Jam Cruise 18: 12 Memorable Moments From Days 4 & 5
There’s nothing more depressing aboard Jam Cruise than the lights and skyscrapers of Miami coming into focus just before sunrise on the final day of the trip. Yet, in the words of the great Dr. Seuss, “Don’t cry because it’s over. Smile because it happened.” There were plenty of smiles to be had over the final days of Jam Cruise 18, which took place on Friday and Saturday aboard the MSC Divina.
Having spent 11 summers of my childhood at sleepaway camp, I think summer camp is an apt metaphor for Jam Cruise and never moreso than the final evening when the time comes to say farewell to friends you’ve met and the few last ya-ya’s are gotten. Obviously, we’re talking a summer camp for adults and live music fans as opposed to kids, though a number of youngsters attended this year and seemed to have a great time. The end of the trip was an odd one, as high winds forced organizers to move most Pool Deck sets to other areas of the ship. Thankfully, the production team came through and all sets went off including a number of memorable sets in the intimate atrium that were originally scheduled for the Pool Deck.
Tank & The Bangas
One thing I particularly love about the music of Tank and the Bangas is just how diverse it is. One minute they are playing a pretty lullaby with gorgeous flow from frontwoman Tarriona “Tank” Ball and the next they are performing a tune so slamming it makes Rage Against The Machine seem like Yacht Rock. While the Grammy-nominated band focused on harder-edged material during their theater set on day two, they went a more mellow route for a stunning sail away set on Friday as the MSC Divina departed Costa Maya, Mexico. Each of the musicians is ridiculously talented and the vocalists have booming voices and killer dance moves. Here’s hoping they come away from this month’s Grammys with the Best New Artist award.
When life gives you lemons, you make lemonade. Charlottesville, Virginia string band Love Canon were dealt a tough hand when dobroist Jay Starling’s heart went out of rhythm just before Jam Cruise left. Starling was hospitalized and his mates continued on without a huge part of their sound. The band, sans Jay, spent most of the voyage rearranging their songs for a set that would be held outdoors on the Brews At Sea Stage. However, the wind wouldn’t relent and just before Love Canon took the stage they learned the entire Pool Deck, including the Brews At Sea Stage, was closed. The band would not be denied and performed their brand of bluegrass-tinged ’80s covers in a hallway outside the Pool Deck. Those lucky enough to stumble upon the performance were treated to outstanding renditions of such songs as Human League’s “Don’t You Want Me,” Olivia Newton-John’s “Physical,” Don Henley’s “The Boys Of Summer” and ZZ Top’s “Legs.” The crowd sang along to each one and Love Canon was joined by members of Sweet Lillies for “Islands In The Stream” and “Africa.” The group was at their best in delivering an outstanding version of Billy Joel’s “Prelude/Angry Young Man” and a take on Peter Gabriel’s “Solsbury Hill” that included a beautiful outro they wrote and worked into the cover.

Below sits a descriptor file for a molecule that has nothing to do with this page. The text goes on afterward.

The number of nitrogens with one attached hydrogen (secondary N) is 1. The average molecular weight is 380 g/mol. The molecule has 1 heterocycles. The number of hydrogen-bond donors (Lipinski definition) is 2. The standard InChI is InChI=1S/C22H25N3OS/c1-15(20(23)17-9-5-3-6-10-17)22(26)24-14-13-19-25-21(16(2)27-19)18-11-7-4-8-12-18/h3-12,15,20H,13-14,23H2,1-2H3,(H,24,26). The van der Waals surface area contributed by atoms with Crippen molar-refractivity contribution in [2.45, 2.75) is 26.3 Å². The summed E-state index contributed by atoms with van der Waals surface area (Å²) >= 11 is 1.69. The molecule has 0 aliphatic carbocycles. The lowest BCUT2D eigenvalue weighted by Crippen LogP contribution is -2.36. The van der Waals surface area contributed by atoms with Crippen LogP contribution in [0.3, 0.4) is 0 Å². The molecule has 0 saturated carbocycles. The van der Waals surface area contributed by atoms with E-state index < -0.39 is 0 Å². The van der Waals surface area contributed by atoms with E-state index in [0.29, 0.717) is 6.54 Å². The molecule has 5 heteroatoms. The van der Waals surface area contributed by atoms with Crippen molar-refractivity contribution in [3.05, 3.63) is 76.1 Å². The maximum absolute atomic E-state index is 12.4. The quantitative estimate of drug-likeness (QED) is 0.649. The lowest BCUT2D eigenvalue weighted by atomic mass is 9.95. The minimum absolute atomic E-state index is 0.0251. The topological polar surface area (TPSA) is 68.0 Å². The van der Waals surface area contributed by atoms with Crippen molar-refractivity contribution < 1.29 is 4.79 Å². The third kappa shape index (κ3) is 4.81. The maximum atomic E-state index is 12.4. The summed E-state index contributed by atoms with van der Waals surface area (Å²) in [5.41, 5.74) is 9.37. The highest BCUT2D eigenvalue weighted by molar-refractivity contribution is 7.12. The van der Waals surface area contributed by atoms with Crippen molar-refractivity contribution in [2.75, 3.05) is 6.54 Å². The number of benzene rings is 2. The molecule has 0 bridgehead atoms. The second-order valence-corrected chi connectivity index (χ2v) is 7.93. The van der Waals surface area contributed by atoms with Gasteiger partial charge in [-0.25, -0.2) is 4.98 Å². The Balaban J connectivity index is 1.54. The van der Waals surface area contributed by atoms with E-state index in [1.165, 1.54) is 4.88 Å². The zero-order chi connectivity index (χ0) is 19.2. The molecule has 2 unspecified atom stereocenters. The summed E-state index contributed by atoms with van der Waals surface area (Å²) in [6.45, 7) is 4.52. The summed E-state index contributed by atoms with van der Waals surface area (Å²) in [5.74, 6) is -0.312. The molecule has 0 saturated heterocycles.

Cris Jacobs Band
Boy, does Cris Jacobs know how to craft a tune. The Baltimore-based singer-songwriter and his band provided a majestic rock show at the club-like Black & White Lounge on Friday night. Many guests passed through including Lebo (Dan Lebowitz), Ivan Neville and Tony Hall. The Cris Jacobs Band focused mainly on originals though they did treat the crowd to a cover of the Motown classic “Don’t Do It” akin to The Band’s version. At one point, bassist Todd Herrington took a solo that shook the room and was among the most powerful of the trip — and we’re talking about a cruise that included two sets from Les Claypool. Cris noted they would show off a softer side of their sound during a Garden Pool set on Saturday, but sadly I didn’t make it over there. I’m excited to see more of this band as soon as possible.
Turkuaz & Friends Perform Parliament Album
One of the most highly anticipated sets coming into Jam Cruise 18 was what was listed as “Turkuaz & Friends Perform Mystery Album.” Just after midnight on Friday night/Saturday morning, Jam Cruisers finally found out what the mystery album was. Turkuaz loaded the stage for a complete performance of Parliament’s 1977 LP Funkentelechy Vs. The Placebo Syndrome. Consisting of six songs, the band was joined by nearly all of Ghost-Note, Karl Denson, Ivan Neville, Nikki Glaspie and more during their take on Funkentelechy. In fact, by my count, there were 19 musicians on stage as part of the otherworldly “Bop Gun (Endangered Species)” that kicked off the performance of the album. Denson capably handled lead vocals on the opening track before Turkuaz’s own Josh Schwartz led the ensemble through “Sir Nose d’Voidoffunk (Pay Attention – B3M).” Kudos to the Ghost-Note guys for dressing the part in onesies. The performance of the LP came to a close with a wild and wooly “Flash Light” in which confetti cannons were set off upon the final notes.
Joe Marcinek Jam Room
Joe Marcinek isn’t just a great guitarist, he’s also a great guy. So it should come as no surprise musicians from around the boat came out in force when he hosted the Jam Room on the penultimate night of the trip. Marcinek’s Jam Room performance began at 2:30 a.m. with Joe backed by George Porter Jr. on bass, Tommy Shugart on organ and Evan Thibeault on drums for an original titled “George.” Then, the ensemble tore through the Dead’s “Franklin’s Tower” featuring a smoking solo from guitarist Peter Stelling that the band segued into “Sugaree.” Additional highlights were Tony Hall, Adam Deitch, Marcus King and members of Ghost-Note backing Joe on The Temptations’ “Shakey Ground” as well as a “Shakedown Street” featuring Nikki Glaspie on drums and Tony Hall on vocals, a cover of Sly’s “If You Want Me To Stay” with Casey Russell on keys, jams with members of Pigeons Playing Ping Pong, a rap from Perpetual Groove frontman Brock Butler and a frenetic “Turn On Your Love Light” played around 6 a.m. in the morning. Yes, Joe Marcinek’s Jam Room went until nearly 6 a.m. For comparison’s sake, Karina Rykman closed out her Jam Room at 4:20.